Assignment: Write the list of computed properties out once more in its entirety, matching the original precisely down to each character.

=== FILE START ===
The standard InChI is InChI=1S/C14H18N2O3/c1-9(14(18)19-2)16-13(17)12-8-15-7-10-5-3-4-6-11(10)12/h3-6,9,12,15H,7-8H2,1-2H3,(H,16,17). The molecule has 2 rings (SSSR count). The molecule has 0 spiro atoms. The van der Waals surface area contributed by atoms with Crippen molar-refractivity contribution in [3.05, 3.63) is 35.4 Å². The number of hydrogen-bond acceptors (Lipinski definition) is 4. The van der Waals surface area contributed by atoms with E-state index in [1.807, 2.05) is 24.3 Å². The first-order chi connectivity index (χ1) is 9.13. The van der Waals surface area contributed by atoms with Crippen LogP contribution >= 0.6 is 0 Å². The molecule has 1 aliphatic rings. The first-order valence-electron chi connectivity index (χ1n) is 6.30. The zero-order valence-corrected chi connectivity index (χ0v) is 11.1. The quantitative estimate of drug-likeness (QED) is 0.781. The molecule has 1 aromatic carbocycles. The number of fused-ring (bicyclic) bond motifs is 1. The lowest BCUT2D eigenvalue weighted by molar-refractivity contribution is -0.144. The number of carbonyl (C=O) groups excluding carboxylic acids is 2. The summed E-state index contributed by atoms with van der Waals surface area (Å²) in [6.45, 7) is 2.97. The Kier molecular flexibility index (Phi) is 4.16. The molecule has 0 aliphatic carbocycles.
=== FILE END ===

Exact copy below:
The standard InChI is InChI=1S/C14H18N2O3/c1-9(14(18)19-2)16-13(17)12-8-15-7-10-5-3-4-6-11(10)12/h3-6,9,12,15H,7-8H2,1-2H3,(H,16,17). The molecule has 2 rings (SSSR count). The molecule has 0 spiro atoms. The van der Waals surface area contributed by atoms with Crippen molar-refractivity contribution in [3.05, 3.63) is 35.4 Å². The number of hydrogen-bond acceptors (Lipinski definition) is 4. The van der Waals surface area contributed by atoms with E-state index in [1.807, 2.05) is 24.3 Å². The first-order chi connectivity index (χ1) is 9.13. The van der Waals surface area contributed by atoms with Crippen LogP contribution >= 0.6 is 0 Å². The molecule has 1 aliphatic rings. The first-order valence-electron chi connectivity index (χ1n) is 6.30. The zero-order valence-corrected chi connectivity index (χ0v) is 11.1. The quantitative estimate of drug-likeness (QED) is 0.781. The molecule has 1 aromatic carbocycles. The number of fused-ring (bicyclic) bond motifs is 1. The lowest BCUT2D eigenvalue weighted by molar-refractivity contribution is -0.144. The number of carbonyl (C=O) groups excluding carboxylic acids is 2. The summed E-state index contributed by atoms with van der Waals surface area (Å²) in [6.45, 7) is 2.97. The Kier molecular flexibility index (Phi) is 4.16. The molecule has 0 aliphatic carbocycles.